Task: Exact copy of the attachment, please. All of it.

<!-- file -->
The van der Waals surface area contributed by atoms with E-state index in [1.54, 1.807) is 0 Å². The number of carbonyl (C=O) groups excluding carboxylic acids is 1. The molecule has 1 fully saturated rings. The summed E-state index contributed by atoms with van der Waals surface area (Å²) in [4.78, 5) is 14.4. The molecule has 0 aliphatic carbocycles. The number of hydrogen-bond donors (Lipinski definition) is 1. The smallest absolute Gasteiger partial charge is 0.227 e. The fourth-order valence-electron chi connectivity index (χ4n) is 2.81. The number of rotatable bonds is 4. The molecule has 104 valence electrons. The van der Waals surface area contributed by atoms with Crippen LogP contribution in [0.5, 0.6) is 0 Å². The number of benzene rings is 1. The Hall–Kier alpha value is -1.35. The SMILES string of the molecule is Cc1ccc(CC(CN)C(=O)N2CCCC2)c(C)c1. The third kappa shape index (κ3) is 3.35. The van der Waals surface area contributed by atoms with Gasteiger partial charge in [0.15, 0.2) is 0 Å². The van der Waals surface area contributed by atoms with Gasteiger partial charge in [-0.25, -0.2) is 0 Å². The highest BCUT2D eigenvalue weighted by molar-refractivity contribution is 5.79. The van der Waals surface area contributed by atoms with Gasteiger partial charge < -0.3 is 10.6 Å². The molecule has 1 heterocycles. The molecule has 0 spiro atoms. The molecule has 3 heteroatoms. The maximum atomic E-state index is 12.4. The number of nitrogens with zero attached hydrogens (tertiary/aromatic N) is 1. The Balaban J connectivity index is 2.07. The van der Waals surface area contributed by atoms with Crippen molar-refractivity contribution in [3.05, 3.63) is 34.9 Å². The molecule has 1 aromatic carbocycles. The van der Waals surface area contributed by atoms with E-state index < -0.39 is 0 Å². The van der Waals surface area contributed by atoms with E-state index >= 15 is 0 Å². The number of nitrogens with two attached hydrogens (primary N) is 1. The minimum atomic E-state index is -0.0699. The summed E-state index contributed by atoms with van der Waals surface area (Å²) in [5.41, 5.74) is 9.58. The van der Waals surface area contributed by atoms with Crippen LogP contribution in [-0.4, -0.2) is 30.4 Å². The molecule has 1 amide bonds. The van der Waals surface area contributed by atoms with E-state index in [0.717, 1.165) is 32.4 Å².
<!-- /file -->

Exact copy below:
The van der Waals surface area contributed by atoms with E-state index in [1.54, 1.807) is 0 Å². The number of carbonyl (C=O) groups excluding carboxylic acids is 1. The molecule has 1 fully saturated rings. The summed E-state index contributed by atoms with van der Waals surface area (Å²) in [4.78, 5) is 14.4. The molecule has 0 aliphatic carbocycles. The number of hydrogen-bond donors (Lipinski definition) is 1. The smallest absolute Gasteiger partial charge is 0.227 e. The fourth-order valence-electron chi connectivity index (χ4n) is 2.81. The number of rotatable bonds is 4. The molecule has 104 valence electrons. The van der Waals surface area contributed by atoms with Crippen LogP contribution in [0.5, 0.6) is 0 Å². The number of benzene rings is 1. The Hall–Kier alpha value is -1.35. The SMILES string of the molecule is Cc1ccc(CC(CN)C(=O)N2CCCC2)c(C)c1. The third kappa shape index (κ3) is 3.35. The van der Waals surface area contributed by atoms with Gasteiger partial charge in [0.15, 0.2) is 0 Å². The van der Waals surface area contributed by atoms with Gasteiger partial charge in [-0.25, -0.2) is 0 Å². The highest BCUT2D eigenvalue weighted by molar-refractivity contribution is 5.79. The van der Waals surface area contributed by atoms with Gasteiger partial charge < -0.3 is 10.6 Å². The molecule has 1 heterocycles. The molecule has 0 spiro atoms. The molecule has 3 heteroatoms. The maximum atomic E-state index is 12.4. The number of nitrogens with zero attached hydrogens (tertiary/aromatic N) is 1. The Balaban J connectivity index is 2.07. The van der Waals surface area contributed by atoms with Crippen molar-refractivity contribution in [3.05, 3.63) is 34.9 Å². The molecule has 1 aromatic carbocycles. The van der Waals surface area contributed by atoms with E-state index < -0.39 is 0 Å². The van der Waals surface area contributed by atoms with E-state index >= 15 is 0 Å². The number of nitrogens with two attached hydrogens (primary N) is 1. The minimum atomic E-state index is -0.0699. The summed E-state index contributed by atoms with van der Waals surface area (Å²) in [5.41, 5.74) is 9.58. The van der Waals surface area contributed by atoms with Crippen LogP contribution in [-0.4, -0.2) is 30.4 Å². The molecule has 1 amide bonds. The van der Waals surface area contributed by atoms with E-state index in [0.717, 1.165) is 32.4 Å².